Journalism major Isa Luzarraga ’25, a School of Communication student writer last academic year, is interning this summer at The Kansas City Star through the Dow Jones News Fund’s internship program, and writing about her experience. This is the third and final in the series; read Part I and Part 2.
One song I have had on repeat recently is “Where Do We Go Now?” by singer-songwriter Gracie Abrams. Maybe it’s because I was lucky enough to hear her perform the track live when she opened for Taylor Swift, but I think it’s the song’s theme that truly resonates with me.
Although a break-up song, “Where Do We Go Now?” captures the inevitability of time. As Abrams croons, “There’s nothin’ left here/All our best years are behind,” it becomes more evident to me that there is a sort of grieving process associated with any ending.
But while Abrams is singing about a failed relationship, I am talking about the satisfying end of my summer internship. Trust me, the parallels are definitely there, though my experience seems less painful than Abrams’.
After spending 10 weeks in Kansas City interning at The Kansas City Star, it is difficult to readjust to living at home and preparing for the new school year. While I am thrilled to have some free time, the end of my tenure at The Star is bittersweet. The sadness of leaving the newsroom and my coworkers behind is lessened by the realization that I made every moment of my internship count.
For 50 days, I grinded out captions, headlines, promotion plans, social media designs, and data visualizations, wanting to prove myself to my supervisor and colleagues. I went in early, stayed late, volunteered to cover events, and attended every single training I could.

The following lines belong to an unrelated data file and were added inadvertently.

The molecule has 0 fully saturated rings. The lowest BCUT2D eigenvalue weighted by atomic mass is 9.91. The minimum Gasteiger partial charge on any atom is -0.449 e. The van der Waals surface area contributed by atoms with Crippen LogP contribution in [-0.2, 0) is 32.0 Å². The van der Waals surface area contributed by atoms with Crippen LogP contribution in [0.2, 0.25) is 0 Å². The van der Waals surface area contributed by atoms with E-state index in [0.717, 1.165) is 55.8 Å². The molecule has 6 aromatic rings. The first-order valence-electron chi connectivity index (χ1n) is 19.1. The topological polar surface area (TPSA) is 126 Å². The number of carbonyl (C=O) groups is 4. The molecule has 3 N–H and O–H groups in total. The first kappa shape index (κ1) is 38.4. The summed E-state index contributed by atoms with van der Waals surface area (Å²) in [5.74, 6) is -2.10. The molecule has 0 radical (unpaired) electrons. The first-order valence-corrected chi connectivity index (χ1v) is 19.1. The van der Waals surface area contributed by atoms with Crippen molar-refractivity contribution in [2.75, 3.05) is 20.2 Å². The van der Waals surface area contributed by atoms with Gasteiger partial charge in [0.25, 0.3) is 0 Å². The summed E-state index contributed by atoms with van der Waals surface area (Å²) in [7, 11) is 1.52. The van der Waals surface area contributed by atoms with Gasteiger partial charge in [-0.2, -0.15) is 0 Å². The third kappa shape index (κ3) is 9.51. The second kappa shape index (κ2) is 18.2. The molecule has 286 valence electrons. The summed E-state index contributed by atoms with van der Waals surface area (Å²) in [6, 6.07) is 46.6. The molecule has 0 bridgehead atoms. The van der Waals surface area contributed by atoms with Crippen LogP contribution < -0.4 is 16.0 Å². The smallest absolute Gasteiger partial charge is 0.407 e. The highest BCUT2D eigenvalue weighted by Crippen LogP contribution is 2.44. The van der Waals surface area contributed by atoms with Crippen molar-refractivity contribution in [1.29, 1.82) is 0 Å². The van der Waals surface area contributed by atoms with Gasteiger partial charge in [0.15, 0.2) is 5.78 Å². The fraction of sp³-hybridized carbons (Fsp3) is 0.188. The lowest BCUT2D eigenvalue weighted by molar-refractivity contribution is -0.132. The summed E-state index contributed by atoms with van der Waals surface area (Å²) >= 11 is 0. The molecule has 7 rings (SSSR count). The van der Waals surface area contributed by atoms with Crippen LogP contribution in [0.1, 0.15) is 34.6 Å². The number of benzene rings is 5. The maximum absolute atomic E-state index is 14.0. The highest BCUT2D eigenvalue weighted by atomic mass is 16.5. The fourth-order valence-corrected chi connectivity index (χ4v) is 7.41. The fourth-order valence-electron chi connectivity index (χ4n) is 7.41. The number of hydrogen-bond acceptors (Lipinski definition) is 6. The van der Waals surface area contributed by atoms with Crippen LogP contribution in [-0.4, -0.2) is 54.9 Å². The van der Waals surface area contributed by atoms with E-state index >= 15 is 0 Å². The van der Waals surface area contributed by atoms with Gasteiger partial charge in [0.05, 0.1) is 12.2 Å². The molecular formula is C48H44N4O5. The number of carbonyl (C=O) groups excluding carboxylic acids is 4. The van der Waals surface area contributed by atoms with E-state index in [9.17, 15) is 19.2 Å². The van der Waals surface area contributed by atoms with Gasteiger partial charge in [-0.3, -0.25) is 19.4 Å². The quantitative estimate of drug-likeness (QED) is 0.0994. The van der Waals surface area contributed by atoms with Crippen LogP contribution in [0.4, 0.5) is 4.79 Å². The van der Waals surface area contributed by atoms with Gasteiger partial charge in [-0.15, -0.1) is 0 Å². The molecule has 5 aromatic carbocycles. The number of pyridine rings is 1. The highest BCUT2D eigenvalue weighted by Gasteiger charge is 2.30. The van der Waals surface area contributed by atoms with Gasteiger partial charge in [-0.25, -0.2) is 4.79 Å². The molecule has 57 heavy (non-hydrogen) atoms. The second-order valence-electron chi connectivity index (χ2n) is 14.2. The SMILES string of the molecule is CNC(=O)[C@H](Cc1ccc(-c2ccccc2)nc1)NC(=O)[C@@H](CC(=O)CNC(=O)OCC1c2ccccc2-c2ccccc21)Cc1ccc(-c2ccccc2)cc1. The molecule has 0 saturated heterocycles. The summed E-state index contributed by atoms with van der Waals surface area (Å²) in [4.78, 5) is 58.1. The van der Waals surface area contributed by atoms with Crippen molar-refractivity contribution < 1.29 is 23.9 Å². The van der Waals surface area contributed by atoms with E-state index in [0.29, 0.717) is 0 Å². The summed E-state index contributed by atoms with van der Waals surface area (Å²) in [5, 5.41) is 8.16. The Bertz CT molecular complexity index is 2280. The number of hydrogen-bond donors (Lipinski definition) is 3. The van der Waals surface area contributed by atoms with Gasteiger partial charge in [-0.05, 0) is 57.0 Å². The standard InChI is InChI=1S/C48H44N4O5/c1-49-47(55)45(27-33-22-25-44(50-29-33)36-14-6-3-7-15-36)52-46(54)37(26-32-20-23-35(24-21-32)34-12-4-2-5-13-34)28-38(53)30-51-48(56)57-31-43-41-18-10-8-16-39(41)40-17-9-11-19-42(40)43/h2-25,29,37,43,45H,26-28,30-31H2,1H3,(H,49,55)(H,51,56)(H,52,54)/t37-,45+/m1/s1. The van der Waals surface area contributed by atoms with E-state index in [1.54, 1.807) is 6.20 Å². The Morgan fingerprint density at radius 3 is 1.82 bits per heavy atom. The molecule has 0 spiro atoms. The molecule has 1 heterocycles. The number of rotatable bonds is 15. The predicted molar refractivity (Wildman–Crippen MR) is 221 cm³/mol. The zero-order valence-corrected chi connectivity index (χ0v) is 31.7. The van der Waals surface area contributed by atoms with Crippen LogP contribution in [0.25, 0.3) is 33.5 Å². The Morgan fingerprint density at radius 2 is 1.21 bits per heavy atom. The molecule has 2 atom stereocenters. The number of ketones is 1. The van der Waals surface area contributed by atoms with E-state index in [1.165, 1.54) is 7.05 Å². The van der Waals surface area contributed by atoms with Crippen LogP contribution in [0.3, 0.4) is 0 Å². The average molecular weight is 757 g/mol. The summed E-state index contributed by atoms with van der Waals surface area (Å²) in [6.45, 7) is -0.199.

There were times when I wished I could take a week off to visit my family, or wake up later so I could get a few more hours of sleep. Still, I know it was smart to adapt to the eight-hour workdays.
Aside from the bylines, guidance, and connections I am taking away from my internship, I am closing the chapter with pride, knowing that I proved to myself that I could do this. I can thrive in a newsroom and contribute to a prestigious publication. That realization means so much to me, and I know I will relive this feeling of accomplishment whenever I feel a hint of impostor syndrome sneaking in.
After finding a purpose and acclimating to the demands of my position, it became much harder for me to leave. It’s the melancholy that comes with the end of anything you found joy in. So while I am letting myself feel that ache, I am also reminding myself of the opportunities ahead.
I’ve always had a difficult time balancing my desire to look to the future with my need to stay in the present. Finally, at the end of my internship, I have struck this balance.
“Where do we go now?” is a valid question. Any ending – of a career, an education, a relationship – is bound to elicit some kind of sadness. What’s the next step? How do I move on?
For me, it helps to remember the amazing moments of the past while also looking forward to your future. So, where do I go now? Beyond my return to Emerson in September, I may not know exactly.
Wherever I go, I hope I carry my summer lessons and memories with me, as I move forward. Maybe that’s all we can guarantee. Going forward.
Isa is a sophomore journalism major minoring in media studies. She is from Omaha, Nebraska but loves coming back to the city. Outside of coursework, Isa is the Managing Editor of Your Magazine, the secretary of Emerson's chapter of NAHJ and a freelance writer for publications nationwide. She loves reading in the Common, going for long runs and sipping iced coffee.